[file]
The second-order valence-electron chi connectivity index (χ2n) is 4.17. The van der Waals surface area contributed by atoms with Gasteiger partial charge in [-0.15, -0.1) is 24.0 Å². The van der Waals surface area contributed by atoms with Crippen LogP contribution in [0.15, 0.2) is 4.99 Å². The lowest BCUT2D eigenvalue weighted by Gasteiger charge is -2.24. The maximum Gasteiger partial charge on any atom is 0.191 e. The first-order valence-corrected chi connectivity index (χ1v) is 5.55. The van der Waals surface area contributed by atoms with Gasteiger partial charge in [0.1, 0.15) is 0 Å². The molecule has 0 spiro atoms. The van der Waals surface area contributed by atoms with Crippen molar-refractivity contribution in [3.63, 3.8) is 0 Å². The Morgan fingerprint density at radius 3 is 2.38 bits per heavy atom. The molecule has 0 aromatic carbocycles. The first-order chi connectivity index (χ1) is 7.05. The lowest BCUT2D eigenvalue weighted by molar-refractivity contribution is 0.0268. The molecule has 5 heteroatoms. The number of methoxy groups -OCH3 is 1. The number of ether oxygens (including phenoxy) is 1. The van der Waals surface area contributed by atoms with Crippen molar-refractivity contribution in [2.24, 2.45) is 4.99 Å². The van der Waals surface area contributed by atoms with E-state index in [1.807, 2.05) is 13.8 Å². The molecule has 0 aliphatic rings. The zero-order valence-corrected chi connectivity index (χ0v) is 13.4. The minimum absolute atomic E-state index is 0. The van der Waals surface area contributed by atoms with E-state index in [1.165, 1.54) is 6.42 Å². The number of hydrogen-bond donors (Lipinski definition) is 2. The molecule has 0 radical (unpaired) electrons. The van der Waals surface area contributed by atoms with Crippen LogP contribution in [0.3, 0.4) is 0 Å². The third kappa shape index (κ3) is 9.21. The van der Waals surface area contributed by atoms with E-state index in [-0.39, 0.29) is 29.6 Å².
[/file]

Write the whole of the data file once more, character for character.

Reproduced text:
The second-order valence-electron chi connectivity index (χ2n) is 4.17. The van der Waals surface area contributed by atoms with Gasteiger partial charge in [-0.15, -0.1) is 24.0 Å². The van der Waals surface area contributed by atoms with Crippen LogP contribution in [0.15, 0.2) is 4.99 Å². The lowest BCUT2D eigenvalue weighted by Gasteiger charge is -2.24. The maximum Gasteiger partial charge on any atom is 0.191 e. The first-order valence-corrected chi connectivity index (χ1v) is 5.55. The van der Waals surface area contributed by atoms with Gasteiger partial charge in [0.1, 0.15) is 0 Å². The molecule has 0 spiro atoms. The van der Waals surface area contributed by atoms with Crippen molar-refractivity contribution in [3.63, 3.8) is 0 Å². The Morgan fingerprint density at radius 3 is 2.38 bits per heavy atom. The molecule has 0 aromatic carbocycles. The first-order chi connectivity index (χ1) is 7.05. The lowest BCUT2D eigenvalue weighted by molar-refractivity contribution is 0.0268. The molecule has 5 heteroatoms. The number of methoxy groups -OCH3 is 1. The number of ether oxygens (including phenoxy) is 1. The van der Waals surface area contributed by atoms with Crippen molar-refractivity contribution in [2.24, 2.45) is 4.99 Å². The van der Waals surface area contributed by atoms with E-state index in [1.807, 2.05) is 13.8 Å². The molecule has 0 aliphatic rings. The zero-order valence-corrected chi connectivity index (χ0v) is 13.4. The minimum absolute atomic E-state index is 0. The van der Waals surface area contributed by atoms with E-state index in [1.165, 1.54) is 6.42 Å². The number of hydrogen-bond donors (Lipinski definition) is 2. The molecule has 0 radical (unpaired) electrons. The van der Waals surface area contributed by atoms with Crippen LogP contribution in [0.3, 0.4) is 0 Å². The third kappa shape index (κ3) is 9.21. The van der Waals surface area contributed by atoms with E-state index in [-0.39, 0.29) is 29.6 Å².